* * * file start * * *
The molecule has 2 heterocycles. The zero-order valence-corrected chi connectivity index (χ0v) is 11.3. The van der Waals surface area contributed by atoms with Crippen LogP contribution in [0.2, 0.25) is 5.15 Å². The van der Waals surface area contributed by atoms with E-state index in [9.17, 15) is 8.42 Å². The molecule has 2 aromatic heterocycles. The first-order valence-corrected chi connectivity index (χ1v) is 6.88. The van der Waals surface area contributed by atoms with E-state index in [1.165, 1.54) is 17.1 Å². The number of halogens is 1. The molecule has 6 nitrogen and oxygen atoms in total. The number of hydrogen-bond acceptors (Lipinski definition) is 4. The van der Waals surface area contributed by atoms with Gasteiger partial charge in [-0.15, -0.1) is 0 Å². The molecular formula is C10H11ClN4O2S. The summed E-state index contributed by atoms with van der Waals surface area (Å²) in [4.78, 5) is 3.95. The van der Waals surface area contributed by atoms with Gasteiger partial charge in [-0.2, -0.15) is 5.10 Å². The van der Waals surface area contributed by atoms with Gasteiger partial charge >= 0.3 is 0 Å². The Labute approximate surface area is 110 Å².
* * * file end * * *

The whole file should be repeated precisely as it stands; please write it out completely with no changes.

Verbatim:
The molecule has 2 heterocycles. The zero-order valence-corrected chi connectivity index (χ0v) is 11.3. The van der Waals surface area contributed by atoms with Crippen LogP contribution in [0.2, 0.25) is 5.15 Å². The van der Waals surface area contributed by atoms with E-state index in [9.17, 15) is 8.42 Å². The molecule has 2 aromatic heterocycles. The first-order valence-corrected chi connectivity index (χ1v) is 6.88. The van der Waals surface area contributed by atoms with E-state index in [1.165, 1.54) is 17.1 Å². The number of halogens is 1. The molecule has 6 nitrogen and oxygen atoms in total. The number of hydrogen-bond acceptors (Lipinski definition) is 4. The van der Waals surface area contributed by atoms with Gasteiger partial charge in [-0.15, -0.1) is 0 Å². The molecular formula is C10H11ClN4O2S. The summed E-state index contributed by atoms with van der Waals surface area (Å²) in [4.78, 5) is 3.95. The van der Waals surface area contributed by atoms with Gasteiger partial charge in [-0.2, -0.15) is 5.10 Å². The van der Waals surface area contributed by atoms with Gasteiger partial charge >= 0.3 is 0 Å². The Labute approximate surface area is 110 Å².